In 1972 & 1973, Campagnolo brakes were still an extra-cost option on the P-13 (a $50 option on a $350 bike, no less). Weinmann center-pulls (Schwinn-branded) were standard. In 1976 & 1977, Weinmann Carrera sidepulls were standard -- Campagnolo brakes were *still* an extra-cost option.
Campy brakes finally became standard equipment on the P-13 in 1978.
Scott Minneman San Francisco, CA - USA
-----Original Message----- From: email@example.com [mailto:firstname.lastname@example.org] On Behalf Of David G. White Sent: Thursday, November 08, 2007 8:02 PM To: Classic Rendezvous Subject: [CR]Paramount P-13 vs P-15
I'm researching the differences between the P-13 and P-15 circa 1972. The Waterford website has a Paramount history that includes the following:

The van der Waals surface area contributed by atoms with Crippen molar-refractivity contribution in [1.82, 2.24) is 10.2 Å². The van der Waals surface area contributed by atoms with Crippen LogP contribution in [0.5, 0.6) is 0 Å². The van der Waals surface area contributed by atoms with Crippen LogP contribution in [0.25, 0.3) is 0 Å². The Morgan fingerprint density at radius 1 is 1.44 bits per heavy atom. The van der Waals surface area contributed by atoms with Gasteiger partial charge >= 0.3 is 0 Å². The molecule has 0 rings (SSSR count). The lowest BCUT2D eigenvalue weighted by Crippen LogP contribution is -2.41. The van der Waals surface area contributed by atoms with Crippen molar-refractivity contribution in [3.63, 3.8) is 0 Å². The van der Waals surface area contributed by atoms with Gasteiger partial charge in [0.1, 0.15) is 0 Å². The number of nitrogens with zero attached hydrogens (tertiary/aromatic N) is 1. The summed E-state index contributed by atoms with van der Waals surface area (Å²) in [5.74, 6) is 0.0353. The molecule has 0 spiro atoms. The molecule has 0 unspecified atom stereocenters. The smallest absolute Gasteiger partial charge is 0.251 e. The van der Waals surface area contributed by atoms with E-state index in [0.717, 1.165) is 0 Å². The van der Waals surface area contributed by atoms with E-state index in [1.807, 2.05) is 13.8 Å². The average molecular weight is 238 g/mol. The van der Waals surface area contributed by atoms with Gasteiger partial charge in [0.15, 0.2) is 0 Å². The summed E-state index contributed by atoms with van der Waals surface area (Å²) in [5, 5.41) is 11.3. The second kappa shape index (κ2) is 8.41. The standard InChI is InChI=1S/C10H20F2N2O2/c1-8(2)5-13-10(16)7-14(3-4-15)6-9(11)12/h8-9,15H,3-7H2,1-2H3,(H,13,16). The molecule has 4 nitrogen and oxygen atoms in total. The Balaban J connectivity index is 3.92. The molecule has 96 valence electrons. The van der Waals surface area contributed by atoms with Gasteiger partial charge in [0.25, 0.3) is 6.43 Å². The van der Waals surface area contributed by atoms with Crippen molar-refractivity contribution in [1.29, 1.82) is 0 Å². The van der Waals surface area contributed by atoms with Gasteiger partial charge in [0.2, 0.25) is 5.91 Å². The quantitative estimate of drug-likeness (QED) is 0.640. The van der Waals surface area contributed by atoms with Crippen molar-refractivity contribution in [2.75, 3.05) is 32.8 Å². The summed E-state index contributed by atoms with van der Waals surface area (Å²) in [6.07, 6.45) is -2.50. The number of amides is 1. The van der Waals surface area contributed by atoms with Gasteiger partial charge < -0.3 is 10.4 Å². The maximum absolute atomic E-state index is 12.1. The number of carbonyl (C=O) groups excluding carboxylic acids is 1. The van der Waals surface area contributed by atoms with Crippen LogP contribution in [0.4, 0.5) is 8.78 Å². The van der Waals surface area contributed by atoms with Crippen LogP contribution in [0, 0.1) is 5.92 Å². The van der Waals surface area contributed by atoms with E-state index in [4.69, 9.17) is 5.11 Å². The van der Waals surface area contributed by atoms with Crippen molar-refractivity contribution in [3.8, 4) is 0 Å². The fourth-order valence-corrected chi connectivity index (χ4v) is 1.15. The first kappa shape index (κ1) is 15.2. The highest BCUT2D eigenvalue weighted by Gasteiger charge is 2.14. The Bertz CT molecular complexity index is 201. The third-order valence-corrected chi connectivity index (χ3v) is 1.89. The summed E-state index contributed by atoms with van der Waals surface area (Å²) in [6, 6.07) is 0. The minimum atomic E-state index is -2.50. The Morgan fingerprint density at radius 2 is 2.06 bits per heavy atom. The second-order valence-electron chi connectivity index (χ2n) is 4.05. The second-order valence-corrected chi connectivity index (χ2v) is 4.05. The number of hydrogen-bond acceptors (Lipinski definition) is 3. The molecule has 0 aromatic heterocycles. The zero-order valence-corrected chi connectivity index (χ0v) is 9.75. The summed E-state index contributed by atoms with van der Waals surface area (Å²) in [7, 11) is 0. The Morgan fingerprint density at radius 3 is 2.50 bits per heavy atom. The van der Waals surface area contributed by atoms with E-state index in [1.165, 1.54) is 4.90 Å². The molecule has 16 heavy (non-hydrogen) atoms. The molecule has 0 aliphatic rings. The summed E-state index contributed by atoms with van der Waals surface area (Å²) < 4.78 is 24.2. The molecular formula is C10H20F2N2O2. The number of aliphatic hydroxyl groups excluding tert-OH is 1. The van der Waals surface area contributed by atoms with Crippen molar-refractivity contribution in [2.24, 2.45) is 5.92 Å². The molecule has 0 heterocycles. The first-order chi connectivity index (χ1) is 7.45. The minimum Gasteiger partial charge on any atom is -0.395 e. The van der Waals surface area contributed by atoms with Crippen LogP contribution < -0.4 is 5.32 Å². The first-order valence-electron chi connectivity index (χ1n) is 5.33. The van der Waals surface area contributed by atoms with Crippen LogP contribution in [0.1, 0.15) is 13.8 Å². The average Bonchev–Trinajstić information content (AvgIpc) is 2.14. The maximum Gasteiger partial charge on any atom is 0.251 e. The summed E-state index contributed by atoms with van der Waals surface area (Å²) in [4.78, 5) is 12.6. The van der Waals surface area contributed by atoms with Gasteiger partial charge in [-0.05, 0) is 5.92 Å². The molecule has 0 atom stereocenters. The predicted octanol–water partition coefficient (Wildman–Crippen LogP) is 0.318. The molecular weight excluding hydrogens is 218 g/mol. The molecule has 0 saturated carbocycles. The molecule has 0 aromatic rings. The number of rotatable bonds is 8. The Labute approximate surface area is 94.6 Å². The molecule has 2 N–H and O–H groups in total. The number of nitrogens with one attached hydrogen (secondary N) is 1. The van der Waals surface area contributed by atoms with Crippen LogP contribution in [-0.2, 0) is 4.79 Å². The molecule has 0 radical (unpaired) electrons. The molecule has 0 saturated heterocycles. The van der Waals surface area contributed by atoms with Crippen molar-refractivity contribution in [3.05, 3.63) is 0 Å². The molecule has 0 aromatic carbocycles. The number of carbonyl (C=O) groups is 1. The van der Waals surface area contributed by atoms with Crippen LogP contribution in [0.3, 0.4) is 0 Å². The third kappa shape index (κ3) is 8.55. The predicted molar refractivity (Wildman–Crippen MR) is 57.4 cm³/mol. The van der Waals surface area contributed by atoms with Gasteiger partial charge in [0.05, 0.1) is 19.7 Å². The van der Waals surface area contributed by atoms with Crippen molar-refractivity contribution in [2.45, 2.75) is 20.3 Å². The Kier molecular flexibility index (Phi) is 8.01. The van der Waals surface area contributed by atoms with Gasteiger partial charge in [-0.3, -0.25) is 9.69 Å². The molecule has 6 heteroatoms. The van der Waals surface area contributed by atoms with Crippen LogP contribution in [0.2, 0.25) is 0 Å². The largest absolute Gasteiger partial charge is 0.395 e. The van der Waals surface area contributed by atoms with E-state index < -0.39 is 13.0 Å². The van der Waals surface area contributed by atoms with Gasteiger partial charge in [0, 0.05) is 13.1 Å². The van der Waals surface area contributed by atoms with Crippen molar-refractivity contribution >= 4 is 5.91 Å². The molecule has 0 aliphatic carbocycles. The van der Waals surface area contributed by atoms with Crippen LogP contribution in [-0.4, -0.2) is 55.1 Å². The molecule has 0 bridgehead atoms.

Paramounts grew to five models:
* P-10 - Deluxe Paramount - designed for non-competition road riding and included front and rear eyelets, 27 x 1 1/4" clincher tires and Weinmann center pull brakes. It usually came with Campagnolo Record components. You could order it with Campy side pulls and/or custom geometry as an option. * P-11 - Paramount Tourist - designed for upright bars and recreational rides. It was available on a special order basis only. The ladies version was designated P61. * P-12 - This was the old designator for the Paramount Racer - now becoming the P10. * P-13 - Road Racing Paramount - designed for competition, this model came with tubulars and Campy sidepulls stock. * P-14 - Track - Full Campy track components including wide flange hubs and tubular tired wheels. * P-15 - Deluxe Paramount with 15 speeds (triple front chainrings). Start with the P-10 and add a wide gear range (generally a Shimano or Huret) long cage derailleur.
My question is: circa 1972 was there any difference between the frame of the P-13 and the P-15 (tubing, geometry, etc)? Or were the differences solely with regard to the equipment with which the bike was built?
David G. White